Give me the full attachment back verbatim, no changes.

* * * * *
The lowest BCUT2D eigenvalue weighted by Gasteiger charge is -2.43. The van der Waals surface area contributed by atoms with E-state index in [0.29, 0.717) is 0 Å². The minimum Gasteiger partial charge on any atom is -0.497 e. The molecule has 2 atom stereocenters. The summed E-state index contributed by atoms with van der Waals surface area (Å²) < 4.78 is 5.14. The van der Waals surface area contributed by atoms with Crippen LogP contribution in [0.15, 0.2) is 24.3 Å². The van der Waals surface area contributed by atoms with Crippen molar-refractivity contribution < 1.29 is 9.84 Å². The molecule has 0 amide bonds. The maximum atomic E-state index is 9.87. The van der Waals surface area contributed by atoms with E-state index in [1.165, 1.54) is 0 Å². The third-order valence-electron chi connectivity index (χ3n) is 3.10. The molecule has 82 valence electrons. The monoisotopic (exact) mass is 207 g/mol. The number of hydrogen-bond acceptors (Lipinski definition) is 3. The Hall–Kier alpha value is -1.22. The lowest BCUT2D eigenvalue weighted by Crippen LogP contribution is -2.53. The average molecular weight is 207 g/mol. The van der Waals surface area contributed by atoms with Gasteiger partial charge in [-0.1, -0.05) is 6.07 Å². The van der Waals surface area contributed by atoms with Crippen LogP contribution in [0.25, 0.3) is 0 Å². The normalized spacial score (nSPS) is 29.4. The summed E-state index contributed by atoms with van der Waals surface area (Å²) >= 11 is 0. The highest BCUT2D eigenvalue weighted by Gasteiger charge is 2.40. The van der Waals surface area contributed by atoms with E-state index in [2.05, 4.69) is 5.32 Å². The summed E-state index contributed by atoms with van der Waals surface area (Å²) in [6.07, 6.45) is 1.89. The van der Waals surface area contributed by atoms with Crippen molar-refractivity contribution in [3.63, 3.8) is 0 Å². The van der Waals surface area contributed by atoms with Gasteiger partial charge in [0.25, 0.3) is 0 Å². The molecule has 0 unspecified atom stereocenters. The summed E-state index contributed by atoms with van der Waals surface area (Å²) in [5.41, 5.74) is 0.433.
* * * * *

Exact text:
The lowest BCUT2D eigenvalue weighted by Gasteiger charge is -2.43. The van der Waals surface area contributed by atoms with E-state index in [0.29, 0.717) is 0 Å². The minimum Gasteiger partial charge on any atom is -0.497 e. The molecule has 2 atom stereocenters. The summed E-state index contributed by atoms with van der Waals surface area (Å²) < 4.78 is 5.14. The van der Waals surface area contributed by atoms with Crippen LogP contribution in [0.15, 0.2) is 24.3 Å². The van der Waals surface area contributed by atoms with Crippen molar-refractivity contribution < 1.29 is 9.84 Å². The molecule has 0 amide bonds. The maximum atomic E-state index is 9.87. The van der Waals surface area contributed by atoms with E-state index in [1.165, 1.54) is 0 Å². The third-order valence-electron chi connectivity index (χ3n) is 3.10. The molecule has 82 valence electrons. The monoisotopic (exact) mass is 207 g/mol. The number of hydrogen-bond acceptors (Lipinski definition) is 3. The Hall–Kier alpha value is -1.22. The lowest BCUT2D eigenvalue weighted by Crippen LogP contribution is -2.53. The average molecular weight is 207 g/mol. The van der Waals surface area contributed by atoms with Gasteiger partial charge in [-0.1, -0.05) is 6.07 Å². The van der Waals surface area contributed by atoms with Crippen LogP contribution in [0.25, 0.3) is 0 Å². The normalized spacial score (nSPS) is 29.4. The summed E-state index contributed by atoms with van der Waals surface area (Å²) >= 11 is 0. The highest BCUT2D eigenvalue weighted by Gasteiger charge is 2.40. The van der Waals surface area contributed by atoms with E-state index in [2.05, 4.69) is 5.32 Å². The summed E-state index contributed by atoms with van der Waals surface area (Å²) in [6.07, 6.45) is 1.89. The van der Waals surface area contributed by atoms with Crippen molar-refractivity contribution in [3.63, 3.8) is 0 Å². The van der Waals surface area contributed by atoms with Gasteiger partial charge in [0.25, 0.3) is 0 Å². The molecule has 0 unspecified atom stereocenters. The summed E-state index contributed by atoms with van der Waals surface area (Å²) in [5.41, 5.74) is 0.433.